Lolita (Vladimir Nabokov)

Lolita is a controversial novel by Vladimir Nabokov that tells the story of Humbert Humbert, a middle-aged man who becomes infatuated with a 12-year-old girl named Dolores Haze, whom he nicknames Lolita. The book explores Humbert’s disturbing obsession and the tragic consequences that follow as their relationship unfolds.

Author: Vladimir Nabokov
Year of publication: 1955
Pages: 331





Plot Complexity: moderate
Language Complexity: moderate
Ideas Complexity: high

In Lolita Vladimir Nabokov’s masterful prose showcases a remarkable command of the English language, employing intricate wordplay, vivid descriptions, and subtle nuances to create a captivating reading experience. The ideas explored in the novel are complex and thought-provoking, delving into themes of obsession, morality, and the dark complexities of human nature. The plot, with its layered narrative and nonlinear structure, is meticulously crafted, drawing readers into the disturbing yet mesmerizing story of Humbert Humbert and his illicit relationship with Lolita.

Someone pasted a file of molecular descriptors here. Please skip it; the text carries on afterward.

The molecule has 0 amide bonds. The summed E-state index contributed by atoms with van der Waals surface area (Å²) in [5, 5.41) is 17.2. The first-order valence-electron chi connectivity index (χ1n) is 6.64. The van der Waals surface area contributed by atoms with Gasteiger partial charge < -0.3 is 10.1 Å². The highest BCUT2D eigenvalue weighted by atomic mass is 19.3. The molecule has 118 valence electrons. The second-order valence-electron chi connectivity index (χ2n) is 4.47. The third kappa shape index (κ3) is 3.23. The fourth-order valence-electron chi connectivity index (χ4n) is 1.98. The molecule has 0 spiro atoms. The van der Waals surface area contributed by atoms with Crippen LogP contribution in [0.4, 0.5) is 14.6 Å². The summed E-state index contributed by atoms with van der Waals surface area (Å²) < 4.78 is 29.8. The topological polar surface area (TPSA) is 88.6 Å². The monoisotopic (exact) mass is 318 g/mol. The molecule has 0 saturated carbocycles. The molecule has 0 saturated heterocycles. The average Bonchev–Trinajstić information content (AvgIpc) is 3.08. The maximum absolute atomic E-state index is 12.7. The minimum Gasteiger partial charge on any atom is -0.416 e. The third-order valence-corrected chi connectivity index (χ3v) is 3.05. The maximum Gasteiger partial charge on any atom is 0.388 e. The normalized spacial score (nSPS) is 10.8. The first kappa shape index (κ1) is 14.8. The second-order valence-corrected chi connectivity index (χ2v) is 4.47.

Humbert Humbert – scholar, aesthete and romantic – has fallen completely and utterly in love with Lolita Haze, his landlady’s gum-snapping, silky skinned twelve-year-old daughter. Reluctantly agreeing to marry Mrs Haze just to be close to Lolita, Humbert suffers greatly in the pursuit of romance; but when Lo herself starts looking for attention elsewhere, he will carry her off on a desperate cross-country misadventure, all in the name of Love. Hilarious, flamboyant, heart-breaking and full of ingenious word play, Lolita is an immaculate, unforgettable masterpiece of obsession, delusion and lust.


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